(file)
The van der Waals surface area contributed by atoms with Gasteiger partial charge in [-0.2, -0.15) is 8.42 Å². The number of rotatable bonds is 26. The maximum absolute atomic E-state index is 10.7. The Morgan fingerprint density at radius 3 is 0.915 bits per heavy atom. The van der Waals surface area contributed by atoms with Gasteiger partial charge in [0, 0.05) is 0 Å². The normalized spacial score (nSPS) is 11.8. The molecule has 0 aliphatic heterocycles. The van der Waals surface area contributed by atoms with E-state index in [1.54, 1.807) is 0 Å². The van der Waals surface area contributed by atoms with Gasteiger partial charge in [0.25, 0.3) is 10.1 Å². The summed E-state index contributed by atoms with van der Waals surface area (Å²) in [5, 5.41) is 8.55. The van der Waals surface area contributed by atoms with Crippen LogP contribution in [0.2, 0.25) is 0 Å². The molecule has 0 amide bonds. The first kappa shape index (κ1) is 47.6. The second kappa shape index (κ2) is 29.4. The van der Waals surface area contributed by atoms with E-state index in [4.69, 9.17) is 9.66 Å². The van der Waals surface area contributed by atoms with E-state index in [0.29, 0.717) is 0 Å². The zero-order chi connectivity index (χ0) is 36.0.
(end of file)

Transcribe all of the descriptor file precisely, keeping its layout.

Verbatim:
The van der Waals surface area contributed by atoms with Gasteiger partial charge in [-0.2, -0.15) is 8.42 Å². The number of rotatable bonds is 26. The maximum absolute atomic E-state index is 10.7. The Morgan fingerprint density at radius 3 is 0.915 bits per heavy atom. The van der Waals surface area contributed by atoms with Gasteiger partial charge in [0, 0.05) is 0 Å². The normalized spacial score (nSPS) is 11.8. The molecule has 0 aliphatic heterocycles. The van der Waals surface area contributed by atoms with E-state index in [1.54, 1.807) is 0 Å². The van der Waals surface area contributed by atoms with Gasteiger partial charge in [0.25, 0.3) is 10.1 Å². The summed E-state index contributed by atoms with van der Waals surface area (Å²) in [5, 5.41) is 8.55. The van der Waals surface area contributed by atoms with Crippen LogP contribution in [0.2, 0.25) is 0 Å². The molecule has 0 amide bonds. The first kappa shape index (κ1) is 47.6. The second kappa shape index (κ2) is 29.4. The van der Waals surface area contributed by atoms with E-state index in [4.69, 9.17) is 9.66 Å². The van der Waals surface area contributed by atoms with E-state index in [0.29, 0.717) is 0 Å². The zero-order chi connectivity index (χ0) is 36.0.